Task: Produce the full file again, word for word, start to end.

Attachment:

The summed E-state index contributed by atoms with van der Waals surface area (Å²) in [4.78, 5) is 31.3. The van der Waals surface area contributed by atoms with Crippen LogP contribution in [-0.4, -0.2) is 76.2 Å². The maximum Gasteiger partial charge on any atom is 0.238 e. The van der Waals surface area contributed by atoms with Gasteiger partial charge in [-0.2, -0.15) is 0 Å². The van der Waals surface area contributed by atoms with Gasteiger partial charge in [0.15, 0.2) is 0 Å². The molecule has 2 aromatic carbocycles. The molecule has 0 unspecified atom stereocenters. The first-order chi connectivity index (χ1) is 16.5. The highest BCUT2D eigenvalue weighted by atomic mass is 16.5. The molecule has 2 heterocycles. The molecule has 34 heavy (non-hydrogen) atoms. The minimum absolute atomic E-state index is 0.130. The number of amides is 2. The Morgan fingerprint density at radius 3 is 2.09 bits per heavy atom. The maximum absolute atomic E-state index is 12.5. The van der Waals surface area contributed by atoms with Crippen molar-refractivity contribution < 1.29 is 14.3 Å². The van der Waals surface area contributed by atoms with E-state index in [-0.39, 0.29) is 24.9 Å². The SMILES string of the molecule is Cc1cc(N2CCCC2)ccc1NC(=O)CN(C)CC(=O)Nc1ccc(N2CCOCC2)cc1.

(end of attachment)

The summed E-state index contributed by atoms with van der Waals surface area (Å²) in [4.78, 5) is 31.3. The van der Waals surface area contributed by atoms with Crippen LogP contribution in [-0.4, -0.2) is 76.2 Å². The maximum Gasteiger partial charge on any atom is 0.238 e. The van der Waals surface area contributed by atoms with Gasteiger partial charge in [-0.2, -0.15) is 0 Å². The van der Waals surface area contributed by atoms with Gasteiger partial charge in [0.15, 0.2) is 0 Å². The molecule has 2 aromatic carbocycles. The molecule has 0 unspecified atom stereocenters. The first-order chi connectivity index (χ1) is 16.5. The highest BCUT2D eigenvalue weighted by atomic mass is 16.5. The molecule has 2 heterocycles. The molecule has 34 heavy (non-hydrogen) atoms. The minimum absolute atomic E-state index is 0.130. The number of amides is 2. The Morgan fingerprint density at radius 3 is 2.09 bits per heavy atom. The maximum absolute atomic E-state index is 12.5. The van der Waals surface area contributed by atoms with Crippen molar-refractivity contribution < 1.29 is 14.3 Å². The van der Waals surface area contributed by atoms with E-state index in [-0.39, 0.29) is 24.9 Å². The SMILES string of the molecule is Cc1cc(N2CCCC2)ccc1NC(=O)CN(C)CC(=O)Nc1ccc(N2CCOCC2)cc1.